One thing I'd caution you against is taking a young programmer's enthusiasm a bit too seriously. I think there's an aspect to the naiveté that winds up being tremendously helpful in long-term programming language acquisition. You sort of surrender to styles and modes of thought when you're learning new paradigms, and IMO this period winds up being something you get to repeat maybe 3-5 times in your entire career. It's a gift, the way I see it.
Is FP a "Silver bullet"? No, but it's a tremendous one to have in your arsenal. As Alan Kay once put it: "Perspective is worth 80 IQ points."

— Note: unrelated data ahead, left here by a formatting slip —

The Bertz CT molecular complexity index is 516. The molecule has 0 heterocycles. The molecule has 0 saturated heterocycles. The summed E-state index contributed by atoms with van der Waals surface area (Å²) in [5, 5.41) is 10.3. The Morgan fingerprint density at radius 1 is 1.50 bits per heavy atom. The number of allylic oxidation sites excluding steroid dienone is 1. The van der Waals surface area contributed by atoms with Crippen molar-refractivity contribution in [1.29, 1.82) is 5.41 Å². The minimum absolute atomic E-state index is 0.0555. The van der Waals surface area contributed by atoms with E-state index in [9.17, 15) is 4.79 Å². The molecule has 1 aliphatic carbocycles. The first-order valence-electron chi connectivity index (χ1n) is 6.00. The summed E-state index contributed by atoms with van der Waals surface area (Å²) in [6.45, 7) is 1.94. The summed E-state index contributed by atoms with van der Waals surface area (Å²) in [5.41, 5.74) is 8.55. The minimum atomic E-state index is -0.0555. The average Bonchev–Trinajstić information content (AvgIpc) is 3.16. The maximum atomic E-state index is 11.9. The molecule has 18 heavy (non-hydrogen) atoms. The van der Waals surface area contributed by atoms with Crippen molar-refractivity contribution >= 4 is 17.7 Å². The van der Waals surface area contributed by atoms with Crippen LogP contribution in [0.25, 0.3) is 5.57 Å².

My only feedback for the OP is that I'm generally more interested in the flavors of FP than I am in FP for its own sake. If you've ever tried to build concurrent programs in C or Java, it's reasonably clear in some FP languages why things are the way they are. For instance, there are some other things worth mentioning w/r/t Clojure regarding referential transparency and the nature of values. Hash array mapped tries, the STM, concurrency primitives, persistent data structures, the ability to ignore things like lock order acquisition, and so on are also probably worth mentioning.